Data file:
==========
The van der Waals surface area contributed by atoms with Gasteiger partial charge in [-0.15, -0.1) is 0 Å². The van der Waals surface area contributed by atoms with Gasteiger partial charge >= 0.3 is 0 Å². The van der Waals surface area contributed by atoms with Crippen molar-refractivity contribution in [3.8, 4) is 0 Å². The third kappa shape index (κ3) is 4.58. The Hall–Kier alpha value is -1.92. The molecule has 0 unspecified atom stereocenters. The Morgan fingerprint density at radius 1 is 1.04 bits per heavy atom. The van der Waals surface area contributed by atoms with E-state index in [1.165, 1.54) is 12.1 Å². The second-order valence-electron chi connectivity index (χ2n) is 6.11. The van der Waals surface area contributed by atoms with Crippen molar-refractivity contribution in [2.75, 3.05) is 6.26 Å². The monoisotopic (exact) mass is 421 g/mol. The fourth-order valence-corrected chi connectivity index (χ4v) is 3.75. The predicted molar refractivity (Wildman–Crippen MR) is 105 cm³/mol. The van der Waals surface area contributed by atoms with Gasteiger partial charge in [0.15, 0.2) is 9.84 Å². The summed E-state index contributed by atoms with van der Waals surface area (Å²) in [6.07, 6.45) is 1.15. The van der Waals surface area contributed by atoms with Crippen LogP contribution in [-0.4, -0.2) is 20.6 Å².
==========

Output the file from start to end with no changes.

The van der Waals surface area contributed by atoms with Gasteiger partial charge in [-0.15, -0.1) is 0 Å². The van der Waals surface area contributed by atoms with Gasteiger partial charge >= 0.3 is 0 Å². The van der Waals surface area contributed by atoms with Crippen molar-refractivity contribution in [3.8, 4) is 0 Å². The third kappa shape index (κ3) is 4.58. The Hall–Kier alpha value is -1.92. The molecule has 0 unspecified atom stereocenters. The Morgan fingerprint density at radius 1 is 1.04 bits per heavy atom. The van der Waals surface area contributed by atoms with E-state index in [1.165, 1.54) is 12.1 Å². The second-order valence-electron chi connectivity index (χ2n) is 6.11. The van der Waals surface area contributed by atoms with Crippen molar-refractivity contribution in [2.75, 3.05) is 6.26 Å². The monoisotopic (exact) mass is 421 g/mol. The fourth-order valence-corrected chi connectivity index (χ4v) is 3.75. The predicted molar refractivity (Wildman–Crippen MR) is 105 cm³/mol. The van der Waals surface area contributed by atoms with Gasteiger partial charge in [0.15, 0.2) is 9.84 Å². The summed E-state index contributed by atoms with van der Waals surface area (Å²) in [6.07, 6.45) is 1.15. The van der Waals surface area contributed by atoms with Crippen LogP contribution in [-0.4, -0.2) is 20.6 Å².